“You don’t know, you can’t guess how bad it is! It seems as if I could do anything when I’m in a passion. I get so savage, I could hurt anyone and enjoy it. I’m afraid I shall do something dreadful some day, and spoil my life, and make everybody hate me. Oh, Mother, help me, do help me!”
“I will, my child, I will. Don’t cry so bitterly, but remember this day, and resolve with all your soul that you will never know another like it. Jo, dear, we all have our temptations, some far greater than yours, and it often takes us all our lives to conquer them. You think your temper is the worst in the world, but mine used to be just like it.”
“Yours, Mother? Why, you are never angry!” And for the moment Jo forgot remorse in surprise.
“I’ve been trying to cure it for forty years, and have only succeeded in controlling it. I am angry nearly every day of my life, Jo, but I have learned not to show it, and I still hope to learn not to feel it, though it may take me another forty years to do so.”
The patience and the humility of the face she loved so well was a better lesson to Jo than the wisest lecture, the sharpest reproof. She felt comforted at once by the sympathy and confidence given her. The knowledge that her mother had a fault like hers, and tried to mend it, made her own easier to bear and strengthened her resolution to cure it, though forty years seemed rather a long time to watch and pray to a girl of fifteen.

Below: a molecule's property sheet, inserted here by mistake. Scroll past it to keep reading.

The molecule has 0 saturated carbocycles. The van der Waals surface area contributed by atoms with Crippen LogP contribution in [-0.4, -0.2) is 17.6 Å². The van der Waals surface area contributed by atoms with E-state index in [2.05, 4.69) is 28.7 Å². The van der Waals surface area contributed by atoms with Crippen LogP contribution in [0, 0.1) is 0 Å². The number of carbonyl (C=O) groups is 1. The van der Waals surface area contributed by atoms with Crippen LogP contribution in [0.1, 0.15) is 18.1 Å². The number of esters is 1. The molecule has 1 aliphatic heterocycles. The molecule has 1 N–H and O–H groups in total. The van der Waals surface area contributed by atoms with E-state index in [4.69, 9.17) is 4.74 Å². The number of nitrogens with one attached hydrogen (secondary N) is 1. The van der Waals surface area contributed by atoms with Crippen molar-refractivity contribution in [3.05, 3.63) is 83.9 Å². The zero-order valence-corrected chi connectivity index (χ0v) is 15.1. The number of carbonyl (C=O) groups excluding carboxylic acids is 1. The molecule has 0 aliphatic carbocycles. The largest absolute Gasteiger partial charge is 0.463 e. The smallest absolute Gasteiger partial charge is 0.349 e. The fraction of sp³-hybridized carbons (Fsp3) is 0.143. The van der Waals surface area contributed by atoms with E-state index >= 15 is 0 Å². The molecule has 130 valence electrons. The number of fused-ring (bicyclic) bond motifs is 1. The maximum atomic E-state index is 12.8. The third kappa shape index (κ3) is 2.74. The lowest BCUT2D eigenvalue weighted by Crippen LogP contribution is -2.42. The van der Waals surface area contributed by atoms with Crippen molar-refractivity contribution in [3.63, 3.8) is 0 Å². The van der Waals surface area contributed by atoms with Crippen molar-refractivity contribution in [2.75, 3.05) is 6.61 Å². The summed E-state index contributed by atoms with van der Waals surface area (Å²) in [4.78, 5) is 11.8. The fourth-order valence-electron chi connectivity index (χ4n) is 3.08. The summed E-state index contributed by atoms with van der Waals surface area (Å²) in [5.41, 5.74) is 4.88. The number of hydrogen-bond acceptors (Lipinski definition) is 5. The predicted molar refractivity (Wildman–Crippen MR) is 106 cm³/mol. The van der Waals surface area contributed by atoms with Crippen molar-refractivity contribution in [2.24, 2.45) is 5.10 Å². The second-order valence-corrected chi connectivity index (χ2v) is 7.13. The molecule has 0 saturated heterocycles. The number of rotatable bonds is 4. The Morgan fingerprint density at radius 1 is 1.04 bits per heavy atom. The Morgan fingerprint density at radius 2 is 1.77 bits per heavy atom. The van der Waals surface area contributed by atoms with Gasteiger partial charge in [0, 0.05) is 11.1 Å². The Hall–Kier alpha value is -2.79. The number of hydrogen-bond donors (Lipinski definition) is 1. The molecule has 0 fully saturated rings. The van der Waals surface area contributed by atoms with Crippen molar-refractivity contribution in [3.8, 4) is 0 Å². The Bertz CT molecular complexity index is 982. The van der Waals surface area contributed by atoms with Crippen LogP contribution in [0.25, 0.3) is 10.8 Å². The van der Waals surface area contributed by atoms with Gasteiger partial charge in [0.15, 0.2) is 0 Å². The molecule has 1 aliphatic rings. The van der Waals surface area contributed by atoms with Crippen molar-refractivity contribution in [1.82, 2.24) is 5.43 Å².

“Mother, are you angry when you fold your lips tight together and go out of the room sometimes, when Aunt March scolds or people worry you?” asked Jo, feeling nearer and dearer to her mother than ever before.
Perhaps PG is missing something, but he takes the quote in context to mean that Marmee becomes angry on a regular basis, but exerts control over her anger so it isn’t apparent to her daughters or other people.
Given the place that Marmee has in her daughters’ lives and the book, PG thinks Marmee’s control of her anger is, in Ms. Alcott’s eyes, a trait to be admired and emulated.
“The knowledge that her mother had a fault like hers, and tried to mend it, made her own easier to bear and strengthened her resolution to cure it . . . .”
PG understands that persons of a wide range of genders, races and ethnic origins are all supposed to be angry with the circumstances of their lives in 2019 (and likely 2020 as well), but to find lessons for the modern age that seem to justify harboring anger of any sort and blaming others for that condition, either by the oppressor category de jour or whoever has upset oneself most recently seems to him to be exactly contrary to the virtue Marmee is manifesting and attempting to teach her daughters.
Would the girls be better off if Marmee were losing her temper and cursing the world every time she was upset by something another person said or did instead of counseling her daughter, “Jo, dear, we all have our temptations, some far greater than yours, and it often takes us all our lives to conquer them.”